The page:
Distance education school getting into arts, tech, engineering, robotics

A pair of new programs in line with 21st Century Learning are on the horizon for the North Island Distance Education School.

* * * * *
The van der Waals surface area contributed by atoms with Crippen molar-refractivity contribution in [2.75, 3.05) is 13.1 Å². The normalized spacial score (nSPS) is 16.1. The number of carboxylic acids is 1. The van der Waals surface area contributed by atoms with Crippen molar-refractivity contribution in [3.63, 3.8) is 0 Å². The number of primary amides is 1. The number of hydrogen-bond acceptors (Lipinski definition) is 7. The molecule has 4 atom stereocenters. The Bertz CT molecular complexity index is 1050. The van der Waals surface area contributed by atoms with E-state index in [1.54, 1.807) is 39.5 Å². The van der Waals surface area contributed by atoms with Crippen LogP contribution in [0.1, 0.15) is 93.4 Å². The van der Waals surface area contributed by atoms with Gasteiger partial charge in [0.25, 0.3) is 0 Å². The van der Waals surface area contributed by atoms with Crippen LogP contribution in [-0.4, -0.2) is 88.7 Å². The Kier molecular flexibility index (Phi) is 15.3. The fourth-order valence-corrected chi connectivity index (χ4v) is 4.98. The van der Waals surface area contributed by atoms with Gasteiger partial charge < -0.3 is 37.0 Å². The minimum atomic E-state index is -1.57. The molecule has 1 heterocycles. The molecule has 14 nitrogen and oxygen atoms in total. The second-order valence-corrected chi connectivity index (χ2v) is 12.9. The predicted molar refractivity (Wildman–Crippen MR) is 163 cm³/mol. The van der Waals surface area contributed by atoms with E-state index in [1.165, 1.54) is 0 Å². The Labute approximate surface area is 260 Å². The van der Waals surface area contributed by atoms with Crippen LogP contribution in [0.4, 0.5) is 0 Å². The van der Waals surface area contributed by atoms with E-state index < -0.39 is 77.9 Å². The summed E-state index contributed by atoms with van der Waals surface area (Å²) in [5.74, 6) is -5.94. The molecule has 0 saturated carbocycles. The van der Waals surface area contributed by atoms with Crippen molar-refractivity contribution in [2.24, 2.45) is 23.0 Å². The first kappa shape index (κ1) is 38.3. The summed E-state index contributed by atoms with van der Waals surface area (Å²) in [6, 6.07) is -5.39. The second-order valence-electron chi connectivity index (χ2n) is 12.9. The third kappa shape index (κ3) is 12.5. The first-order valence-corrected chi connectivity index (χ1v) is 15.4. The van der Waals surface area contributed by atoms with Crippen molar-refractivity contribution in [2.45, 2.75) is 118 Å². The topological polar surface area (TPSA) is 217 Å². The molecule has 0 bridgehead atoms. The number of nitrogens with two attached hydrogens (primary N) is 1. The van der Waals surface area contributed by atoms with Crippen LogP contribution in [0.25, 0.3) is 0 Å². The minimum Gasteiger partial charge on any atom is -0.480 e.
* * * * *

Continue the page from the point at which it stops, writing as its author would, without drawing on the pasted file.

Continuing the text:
A pair of new programs in line with 21st Century Learning are on the horizon for the North Island Distance Education School. In conjunction with the Comox Valley School District, NIDES plans to open a Fine Arts eCademy and an eCademy of New Technologies, Engineering and Robotics (ENTER) in September.The former will accommodate 100 to 150 students from kindergarten to Grade 9 at NIDES’ Tsolum School campus while the latter is tailored for about 60 students from Grades 6 to 8 at Aspen Elementary in Comox. Both programs will offer blended learning that combines face-to-face instruction and online, distributed learning. “Up to now NIDES has only offered one day of face-to-face instruction and we’re stretching that to three days,” NIDES principal Jeff Stewart said Monday. “We can do things that other schools really can’t do. I think there’s a time for change.”The programs will offer personalized learning tailored to students’ interests and lifestyles. They will also appeal to parents who want to be more involved in the learning process.”We’ve got to realize that parents have diverse interests; they have different lifestyles,” Stewart said. “They’re not simply working nine to five, five days a week any more. We want to offer parents more choice.”We believe that, through the 21st Century Learning theory, we need to shift the learning on its head so we’re not simply trying to inject curriculum into kids’ brains. We’re trying to turn them onto learning and then we’ll attach the other pieces. And you turn them onto learning by going after what they’re passionate about.” Lucy Slater, a parent who teaches fine arts at Arden Elementary, feels the programs will offer a safe place for students to take risks. The Fine Arts eCademy, she added, will not just accommodate the elite but will appeal to all students who love the arts. “It can be for every child,” she said. “It (fine arts) joins all cultures around the world.”She advocates a greater amount of parent involvement, and mentorship involving older students who tend to get lost in the middle school years. “It’s more close knit here,” Slater said. “You’re looking at four to eight mentors that your child is going to be able to go to.”Helene McGall, retired district vice-principal for fine arts and aboriginal education, concurs fine arts is not about elitism.”What we’re exploring in fine arts is the process of exploration, we’re not focusing on the end product, and that is a huge, huge difference,” said McGall, who is not aware of any other Canadian school that is approaching the arts from this perspective. “We’re focusing on lifelong learning.”Students enrolled in either program will be integrated in the community by way of guest speakers and outside projects. “There’s so much out there,” Stewart said. “It is so rich, but we’re sort of living in different worlds and we shouldn’t be.”   Further information about both programs is available Dec. 7 from 6 to 8 p.m. at NIDES and Dec. 8 from 6 to 8 p.m. at Mark Isfeld Secondary. Additional information nights will be held Jan. 16 from 6 to 8 p.m. at NIDES and Jan. 26 from 6 to 8 p.m. at Isfeld. For more information, call Stewart or NIDES vice-principal Alissa Pratt at 250-337-5300.reporter@comoxvalleyrecord.com

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